Ashton VSG was first released back in 1999 as a regular production cigar and is considered to be one of the finer smokes from them. The name VSG stands for “Virgin Sun Grown” and in the process in which the wrapper is grown according to the Oliva Family.
The VSG is blended exclusively for Ashton by Carlos Fuente Jr. using 4 to 5 year old aged Dominican tobacco taken from the finest and most fertile plants. The distinct flavor of VSG comes from its wrapper grown on a private estate in Ecuador owned by the Oliva family where this proprietary wrapper leaf is grown for the Fuente Family exclusively for Ashton VSG. The leaf is taken from the higher primings and matures slowly by sunlight filtered through the region¹s natural cloud covering. The result is the rich intoxicating wrapper which has made the Ashton VSG the most in demand cigar on the market today. (From Ashton)
Belicoso #1 “5 1/4 x 52″ $10.25
Corona Gorda “5 5/8 x 46″ $9.75
Eclipse Tube “6 x 52″ $12.00
Robusto ” 5 1/2 x 50″ $10.25
Sorcerer “7 x 49″ $10.75
Torpedo “6 1/2 x 55″ $12.25
Tres Mystique “4 3/8 x 44″ $8.75
Wizard “6 x 56″ $12.95
Enchantment “4 1/4 x 60″ $11.95
Illusion “6 1/2 x 44″ $9.75
Pegasus “5 x 54″ $10.25
Spellbound “7 1/2 x 54″ $13.95
Robusto Especial TAA “5.5 x 52″ $11.00 (2011 TAA Exclusive)
Ashton VSG Corona Gorda
Wrapper: Ecuadorian Sumatra
Size: 5 5/8 x 46
Vitola: Corona Gorda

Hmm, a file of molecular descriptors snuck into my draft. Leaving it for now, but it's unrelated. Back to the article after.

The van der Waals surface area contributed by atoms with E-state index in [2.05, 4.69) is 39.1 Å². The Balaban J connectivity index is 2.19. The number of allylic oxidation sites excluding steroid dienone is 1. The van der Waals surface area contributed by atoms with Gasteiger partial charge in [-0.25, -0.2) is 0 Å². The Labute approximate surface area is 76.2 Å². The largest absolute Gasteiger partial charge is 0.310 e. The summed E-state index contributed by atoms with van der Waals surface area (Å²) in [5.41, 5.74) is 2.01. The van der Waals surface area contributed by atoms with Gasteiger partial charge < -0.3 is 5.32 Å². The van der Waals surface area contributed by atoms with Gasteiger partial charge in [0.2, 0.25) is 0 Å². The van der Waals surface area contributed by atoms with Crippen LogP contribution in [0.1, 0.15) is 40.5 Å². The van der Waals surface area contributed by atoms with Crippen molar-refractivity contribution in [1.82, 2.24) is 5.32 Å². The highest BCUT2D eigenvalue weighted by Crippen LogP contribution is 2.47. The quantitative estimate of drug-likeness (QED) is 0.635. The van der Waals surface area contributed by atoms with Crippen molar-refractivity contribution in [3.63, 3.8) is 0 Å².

Time In Humidor: 60 Days
Smoke Time: 1hr 35min
The Ashton VSG Corona Gorda has a beautiful rounded box press shape. It isn’t as drastic or “edgy” like a Santos de Miami cigar but more similar to a Ortega Serie D. The cigar does have a prominent vein running on the backside and the wrapper seems to be mottled with the colors but I find it very pleasing. The rich oil wrapper reminds me of a crisp brownie with the dark chocolate oozing underneath. The triple cap is seamless and I also noticed that the cigar is very toothy throughout.
Holding it in my hand, the corona gorda is noticeably lighter than cigars of similar vitolas (Undercrown Corona Viva or Casa Fuente Corona Gorda) and it also has a good amount of give when squeezed. I don’t really think this will be an issue but I’ll know for sure once it’s lit. The VSG band is classy with a wonderful balance of colors. I think the overall color pattern pairs well with the various shades of the wrapper.
The cut on the VSG Corona Gorda was very easy probably because it’s not overfilled and it is a smaller ring gauge. The cold draw had just the right amount of resistance and lighting the vitola went without a hitch. The burn was even and actually a bit fast in the beginning before slowing down to a more manageable pace. I was definitely happy with the draw as it limited how fast the smoke would last, keeping it to a very solid one hour and thirty-five minutes. Even with the slight breeze, the smoke lingered eventually dissipating into the air. The ash lasted approximately one inch which was impressive considering how fragile it looked.